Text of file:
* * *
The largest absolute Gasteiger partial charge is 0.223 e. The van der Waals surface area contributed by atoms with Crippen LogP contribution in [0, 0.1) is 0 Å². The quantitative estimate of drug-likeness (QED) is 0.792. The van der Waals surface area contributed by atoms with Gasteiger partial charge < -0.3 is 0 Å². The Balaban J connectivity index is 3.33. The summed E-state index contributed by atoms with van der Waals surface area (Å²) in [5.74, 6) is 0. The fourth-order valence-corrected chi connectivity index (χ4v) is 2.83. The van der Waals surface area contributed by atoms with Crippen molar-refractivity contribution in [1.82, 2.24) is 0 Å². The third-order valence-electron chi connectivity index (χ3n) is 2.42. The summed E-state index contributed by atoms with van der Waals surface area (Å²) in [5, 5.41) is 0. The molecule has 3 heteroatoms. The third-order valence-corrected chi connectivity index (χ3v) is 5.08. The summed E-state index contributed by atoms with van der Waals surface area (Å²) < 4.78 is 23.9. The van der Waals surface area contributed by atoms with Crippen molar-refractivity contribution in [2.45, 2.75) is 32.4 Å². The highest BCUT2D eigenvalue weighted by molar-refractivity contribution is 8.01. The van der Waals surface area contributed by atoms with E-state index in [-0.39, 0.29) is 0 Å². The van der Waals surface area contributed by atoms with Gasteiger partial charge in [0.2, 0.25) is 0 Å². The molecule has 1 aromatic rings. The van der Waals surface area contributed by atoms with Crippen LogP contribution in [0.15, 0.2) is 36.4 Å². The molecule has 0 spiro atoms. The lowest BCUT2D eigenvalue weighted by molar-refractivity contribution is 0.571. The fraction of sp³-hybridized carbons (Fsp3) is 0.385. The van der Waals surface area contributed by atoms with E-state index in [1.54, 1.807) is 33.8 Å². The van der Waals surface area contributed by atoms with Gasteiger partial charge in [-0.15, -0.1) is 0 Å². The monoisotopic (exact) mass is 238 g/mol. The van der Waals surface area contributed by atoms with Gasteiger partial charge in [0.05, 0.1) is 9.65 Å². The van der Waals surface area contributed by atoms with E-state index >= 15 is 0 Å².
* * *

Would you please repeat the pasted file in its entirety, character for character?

The largest absolute Gasteiger partial charge is 0.223 e. The van der Waals surface area contributed by atoms with Crippen LogP contribution in [0, 0.1) is 0 Å². The quantitative estimate of drug-likeness (QED) is 0.792. The van der Waals surface area contributed by atoms with Gasteiger partial charge < -0.3 is 0 Å². The Balaban J connectivity index is 3.33. The summed E-state index contributed by atoms with van der Waals surface area (Å²) in [5.74, 6) is 0. The fourth-order valence-corrected chi connectivity index (χ4v) is 2.83. The van der Waals surface area contributed by atoms with Crippen molar-refractivity contribution in [1.82, 2.24) is 0 Å². The third-order valence-electron chi connectivity index (χ3n) is 2.42. The summed E-state index contributed by atoms with van der Waals surface area (Å²) in [5, 5.41) is 0. The molecule has 3 heteroatoms. The third-order valence-corrected chi connectivity index (χ3v) is 5.08. The summed E-state index contributed by atoms with van der Waals surface area (Å²) < 4.78 is 23.9. The van der Waals surface area contributed by atoms with Crippen molar-refractivity contribution in [2.45, 2.75) is 32.4 Å². The highest BCUT2D eigenvalue weighted by molar-refractivity contribution is 8.01. The van der Waals surface area contributed by atoms with E-state index in [-0.39, 0.29) is 0 Å². The van der Waals surface area contributed by atoms with Gasteiger partial charge in [0.2, 0.25) is 0 Å². The molecule has 1 aromatic rings. The van der Waals surface area contributed by atoms with Crippen LogP contribution in [0.15, 0.2) is 36.4 Å². The molecule has 0 spiro atoms. The lowest BCUT2D eigenvalue weighted by molar-refractivity contribution is 0.571. The fraction of sp³-hybridized carbons (Fsp3) is 0.385. The van der Waals surface area contributed by atoms with E-state index in [1.54, 1.807) is 33.8 Å². The van der Waals surface area contributed by atoms with Gasteiger partial charge in [-0.15, -0.1) is 0 Å². The monoisotopic (exact) mass is 238 g/mol. The van der Waals surface area contributed by atoms with Gasteiger partial charge in [0.05, 0.1) is 9.65 Å². The van der Waals surface area contributed by atoms with E-state index >= 15 is 0 Å².